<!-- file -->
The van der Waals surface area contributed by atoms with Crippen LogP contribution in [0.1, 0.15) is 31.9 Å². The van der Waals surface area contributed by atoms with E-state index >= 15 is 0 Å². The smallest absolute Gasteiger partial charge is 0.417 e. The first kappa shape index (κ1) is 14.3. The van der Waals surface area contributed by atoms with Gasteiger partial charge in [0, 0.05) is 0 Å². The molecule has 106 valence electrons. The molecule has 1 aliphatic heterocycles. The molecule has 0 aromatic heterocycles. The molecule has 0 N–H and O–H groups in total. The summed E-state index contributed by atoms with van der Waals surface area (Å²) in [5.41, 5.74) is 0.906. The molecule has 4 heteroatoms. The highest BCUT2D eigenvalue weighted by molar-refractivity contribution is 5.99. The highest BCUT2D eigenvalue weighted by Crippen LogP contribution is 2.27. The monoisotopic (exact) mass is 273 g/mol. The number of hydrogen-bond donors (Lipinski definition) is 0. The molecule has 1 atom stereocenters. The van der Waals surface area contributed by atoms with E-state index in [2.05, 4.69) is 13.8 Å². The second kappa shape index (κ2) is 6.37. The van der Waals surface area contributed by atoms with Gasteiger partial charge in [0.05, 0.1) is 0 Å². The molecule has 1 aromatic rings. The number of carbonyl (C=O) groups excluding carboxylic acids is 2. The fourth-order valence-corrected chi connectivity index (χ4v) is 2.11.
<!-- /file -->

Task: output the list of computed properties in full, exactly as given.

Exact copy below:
The van der Waals surface area contributed by atoms with Crippen LogP contribution in [0.1, 0.15) is 31.9 Å². The van der Waals surface area contributed by atoms with E-state index >= 15 is 0 Å². The smallest absolute Gasteiger partial charge is 0.417 e. The first kappa shape index (κ1) is 14.3. The van der Waals surface area contributed by atoms with Gasteiger partial charge in [0, 0.05) is 0 Å². The molecule has 106 valence electrons. The molecule has 1 aliphatic heterocycles. The molecule has 0 aromatic heterocycles. The molecule has 0 N–H and O–H groups in total. The summed E-state index contributed by atoms with van der Waals surface area (Å²) in [5.41, 5.74) is 0.906. The molecule has 4 heteroatoms. The highest BCUT2D eigenvalue weighted by molar-refractivity contribution is 5.99. The highest BCUT2D eigenvalue weighted by Crippen LogP contribution is 2.27. The monoisotopic (exact) mass is 273 g/mol. The number of hydrogen-bond donors (Lipinski definition) is 0. The molecule has 1 atom stereocenters. The van der Waals surface area contributed by atoms with E-state index in [2.05, 4.69) is 13.8 Å². The second kappa shape index (κ2) is 6.37. The van der Waals surface area contributed by atoms with Gasteiger partial charge in [0.05, 0.1) is 0 Å². The molecule has 1 aromatic rings. The number of carbonyl (C=O) groups excluding carboxylic acids is 2. The fourth-order valence-corrected chi connectivity index (χ4v) is 2.11.